Tantawi, who leads the council, sounds even more intransigent in his attitudes, but he doesn’t look like longterm dictatorship material or as someone who’d dominate the council or be as nimble as Suleiman.

On the other hand, a lack of nimbleness and politcal skills coupled with the fact that the military can’t now both distance themselves and support the regime could make an escalation more likely.

“…Only one heli left on the ground and it’s running”

It’s officially wheels up for Hosni Mubarak. Rather, that particular landmark was reached an hour ago:

I can also see mubarak residence airport. 5 helicopters used to be there, only 1 left on the ground & it’s running

Anyway, the promised statement, as fashionably late as usual, arrived and it confirmed his resignation. This after an incredible afternoon during which Nile TV’s newsreader argued on air at length with the crowds outside the TV headquarters, before apparently apologising for their past coverage after an Army spokesman read out the resignation letter. From Sultan al-Qassemi of The National‘s twitter feed:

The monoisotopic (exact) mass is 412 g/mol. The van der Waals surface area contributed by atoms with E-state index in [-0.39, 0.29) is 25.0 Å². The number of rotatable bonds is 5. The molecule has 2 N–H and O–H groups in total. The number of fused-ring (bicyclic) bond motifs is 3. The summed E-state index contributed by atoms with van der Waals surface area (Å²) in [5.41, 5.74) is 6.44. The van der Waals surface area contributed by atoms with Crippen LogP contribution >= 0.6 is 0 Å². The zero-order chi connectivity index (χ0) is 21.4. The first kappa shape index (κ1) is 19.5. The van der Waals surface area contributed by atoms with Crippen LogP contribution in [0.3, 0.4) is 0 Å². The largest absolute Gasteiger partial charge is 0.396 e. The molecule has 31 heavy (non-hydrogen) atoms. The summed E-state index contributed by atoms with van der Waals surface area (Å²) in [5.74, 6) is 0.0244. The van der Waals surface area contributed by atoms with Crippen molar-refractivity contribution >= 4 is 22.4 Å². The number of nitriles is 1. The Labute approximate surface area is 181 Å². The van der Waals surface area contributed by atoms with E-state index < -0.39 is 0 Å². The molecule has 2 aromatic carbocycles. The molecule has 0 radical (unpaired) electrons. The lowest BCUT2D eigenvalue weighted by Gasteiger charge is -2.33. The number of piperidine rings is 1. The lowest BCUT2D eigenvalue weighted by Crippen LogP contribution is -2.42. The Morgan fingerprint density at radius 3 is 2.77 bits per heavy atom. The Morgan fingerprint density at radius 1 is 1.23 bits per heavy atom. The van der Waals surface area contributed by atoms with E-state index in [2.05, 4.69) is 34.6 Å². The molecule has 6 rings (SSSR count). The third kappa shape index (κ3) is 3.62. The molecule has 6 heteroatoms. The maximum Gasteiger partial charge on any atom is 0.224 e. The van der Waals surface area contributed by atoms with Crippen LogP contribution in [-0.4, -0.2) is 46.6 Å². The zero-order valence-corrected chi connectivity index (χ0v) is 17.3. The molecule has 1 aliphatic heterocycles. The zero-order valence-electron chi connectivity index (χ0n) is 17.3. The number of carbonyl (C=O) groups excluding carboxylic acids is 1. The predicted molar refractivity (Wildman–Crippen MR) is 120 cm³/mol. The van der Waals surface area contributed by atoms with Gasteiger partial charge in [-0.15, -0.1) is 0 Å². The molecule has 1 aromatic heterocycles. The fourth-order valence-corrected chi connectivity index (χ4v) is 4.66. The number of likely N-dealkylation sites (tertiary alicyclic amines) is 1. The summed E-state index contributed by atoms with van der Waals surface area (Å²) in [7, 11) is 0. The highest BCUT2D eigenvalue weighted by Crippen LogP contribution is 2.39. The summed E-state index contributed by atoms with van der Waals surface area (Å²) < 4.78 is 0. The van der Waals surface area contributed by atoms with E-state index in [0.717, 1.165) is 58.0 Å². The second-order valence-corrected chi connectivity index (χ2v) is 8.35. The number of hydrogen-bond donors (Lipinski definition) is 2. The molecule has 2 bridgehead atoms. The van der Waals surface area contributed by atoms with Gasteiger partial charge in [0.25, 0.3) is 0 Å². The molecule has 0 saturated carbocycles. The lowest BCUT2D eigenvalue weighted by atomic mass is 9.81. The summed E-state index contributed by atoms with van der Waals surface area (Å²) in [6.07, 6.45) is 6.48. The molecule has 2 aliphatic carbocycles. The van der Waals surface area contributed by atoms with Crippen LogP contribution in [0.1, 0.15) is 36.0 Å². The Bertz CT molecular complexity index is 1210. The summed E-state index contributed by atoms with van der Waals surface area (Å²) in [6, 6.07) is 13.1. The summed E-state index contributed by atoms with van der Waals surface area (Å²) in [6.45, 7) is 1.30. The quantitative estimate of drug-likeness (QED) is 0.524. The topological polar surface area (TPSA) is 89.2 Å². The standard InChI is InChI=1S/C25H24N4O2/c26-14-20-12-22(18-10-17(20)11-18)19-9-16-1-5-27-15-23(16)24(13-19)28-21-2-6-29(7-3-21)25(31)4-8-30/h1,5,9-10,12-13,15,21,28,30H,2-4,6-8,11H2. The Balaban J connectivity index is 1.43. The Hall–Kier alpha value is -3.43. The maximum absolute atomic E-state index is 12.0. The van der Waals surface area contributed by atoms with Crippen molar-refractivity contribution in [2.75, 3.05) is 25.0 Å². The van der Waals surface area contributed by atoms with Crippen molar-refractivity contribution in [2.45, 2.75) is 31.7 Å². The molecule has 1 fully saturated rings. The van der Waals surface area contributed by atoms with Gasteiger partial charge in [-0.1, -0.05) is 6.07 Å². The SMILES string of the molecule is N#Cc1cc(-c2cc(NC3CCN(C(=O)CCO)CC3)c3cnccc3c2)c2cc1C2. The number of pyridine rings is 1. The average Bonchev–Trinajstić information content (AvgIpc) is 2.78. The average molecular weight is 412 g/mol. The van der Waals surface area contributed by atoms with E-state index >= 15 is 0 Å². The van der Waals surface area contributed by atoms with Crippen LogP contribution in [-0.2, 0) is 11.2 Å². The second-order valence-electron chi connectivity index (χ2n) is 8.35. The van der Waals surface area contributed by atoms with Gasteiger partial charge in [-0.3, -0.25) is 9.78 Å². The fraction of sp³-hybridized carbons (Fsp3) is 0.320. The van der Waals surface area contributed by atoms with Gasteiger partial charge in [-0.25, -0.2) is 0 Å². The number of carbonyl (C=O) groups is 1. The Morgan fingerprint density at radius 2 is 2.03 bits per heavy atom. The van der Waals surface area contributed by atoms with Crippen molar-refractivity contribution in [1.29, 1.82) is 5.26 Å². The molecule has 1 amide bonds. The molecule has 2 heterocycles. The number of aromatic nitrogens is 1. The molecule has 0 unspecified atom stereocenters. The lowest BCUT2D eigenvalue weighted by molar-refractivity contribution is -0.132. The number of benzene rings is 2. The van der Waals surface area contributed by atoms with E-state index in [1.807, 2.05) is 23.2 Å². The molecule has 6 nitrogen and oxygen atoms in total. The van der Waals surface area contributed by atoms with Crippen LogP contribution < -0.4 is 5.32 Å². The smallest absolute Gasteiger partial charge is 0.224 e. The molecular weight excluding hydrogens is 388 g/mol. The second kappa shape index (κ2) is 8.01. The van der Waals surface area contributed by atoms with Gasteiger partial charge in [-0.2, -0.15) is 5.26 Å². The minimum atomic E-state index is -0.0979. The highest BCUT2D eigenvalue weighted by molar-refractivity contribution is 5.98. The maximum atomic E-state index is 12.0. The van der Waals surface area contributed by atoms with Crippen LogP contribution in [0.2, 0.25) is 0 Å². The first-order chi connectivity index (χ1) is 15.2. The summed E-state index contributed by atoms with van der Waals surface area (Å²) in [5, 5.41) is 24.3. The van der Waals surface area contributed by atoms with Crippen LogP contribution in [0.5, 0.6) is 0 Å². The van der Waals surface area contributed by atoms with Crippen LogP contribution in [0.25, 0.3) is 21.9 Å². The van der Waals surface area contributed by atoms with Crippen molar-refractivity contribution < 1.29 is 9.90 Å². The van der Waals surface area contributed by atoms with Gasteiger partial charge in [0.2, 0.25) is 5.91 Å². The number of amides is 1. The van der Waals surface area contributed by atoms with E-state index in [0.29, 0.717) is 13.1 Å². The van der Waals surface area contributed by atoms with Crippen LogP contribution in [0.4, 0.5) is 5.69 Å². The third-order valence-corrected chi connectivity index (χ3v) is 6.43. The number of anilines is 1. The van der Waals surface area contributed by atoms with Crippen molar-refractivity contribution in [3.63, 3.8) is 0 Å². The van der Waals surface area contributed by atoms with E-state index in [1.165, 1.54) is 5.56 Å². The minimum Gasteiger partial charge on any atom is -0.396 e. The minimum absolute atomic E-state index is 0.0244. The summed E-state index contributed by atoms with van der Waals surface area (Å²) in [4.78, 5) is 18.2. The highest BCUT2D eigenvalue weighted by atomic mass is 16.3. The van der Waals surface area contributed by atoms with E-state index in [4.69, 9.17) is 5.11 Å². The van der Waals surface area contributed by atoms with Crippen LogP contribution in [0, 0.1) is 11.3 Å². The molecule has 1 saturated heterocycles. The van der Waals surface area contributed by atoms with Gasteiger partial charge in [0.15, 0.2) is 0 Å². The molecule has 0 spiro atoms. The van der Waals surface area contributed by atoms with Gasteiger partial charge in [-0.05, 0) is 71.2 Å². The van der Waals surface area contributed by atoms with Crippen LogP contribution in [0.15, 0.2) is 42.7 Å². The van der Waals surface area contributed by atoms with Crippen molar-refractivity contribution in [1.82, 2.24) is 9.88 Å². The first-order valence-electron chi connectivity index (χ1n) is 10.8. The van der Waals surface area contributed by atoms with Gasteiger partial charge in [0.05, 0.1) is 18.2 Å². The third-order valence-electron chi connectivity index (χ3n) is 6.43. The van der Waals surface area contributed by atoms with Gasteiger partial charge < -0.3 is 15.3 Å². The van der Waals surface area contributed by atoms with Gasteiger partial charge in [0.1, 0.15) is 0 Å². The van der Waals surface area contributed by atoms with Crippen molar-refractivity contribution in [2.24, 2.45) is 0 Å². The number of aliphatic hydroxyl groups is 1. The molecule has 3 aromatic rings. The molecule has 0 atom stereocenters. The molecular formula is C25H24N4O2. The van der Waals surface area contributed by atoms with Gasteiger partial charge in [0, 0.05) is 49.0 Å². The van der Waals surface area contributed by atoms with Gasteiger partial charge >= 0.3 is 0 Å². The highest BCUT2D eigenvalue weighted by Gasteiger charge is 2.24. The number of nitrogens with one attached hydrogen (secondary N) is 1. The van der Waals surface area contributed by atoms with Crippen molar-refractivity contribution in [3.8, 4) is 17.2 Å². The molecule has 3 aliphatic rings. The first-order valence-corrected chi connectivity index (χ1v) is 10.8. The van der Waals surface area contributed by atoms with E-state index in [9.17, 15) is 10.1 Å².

Fascinating: Egypt State TV is speaking live with anti-Mubarak protesters surrounding the State TV building

The news anchor is pleading with the angry protesters “You know there was a period of chaos, we all want there to be more freedom of speech”

Protesters surrounding State TV building: We demand an apology for your coverage of Bloody Wednesday! On air Anchor : Calm them down please

[Sultan Al Qassemi]:The State TV anchors are terrified. There are tens of thousands of protesters surrounding the building who are unhappy with the coverage.

Egypt State TV anchor is speaking to a go between “Please assure the protesters. Please”

And then, from Port_Saeedy:

Egyptian TV News reader : We apologize , we read lies against our own..

The next message recorded the arrival of the Army spokesman. The on-air apology happened in Tunisia, but I’m at a loss for a historical example of a TV station actually arguing with the general public in real time and losing without any actual violence being used.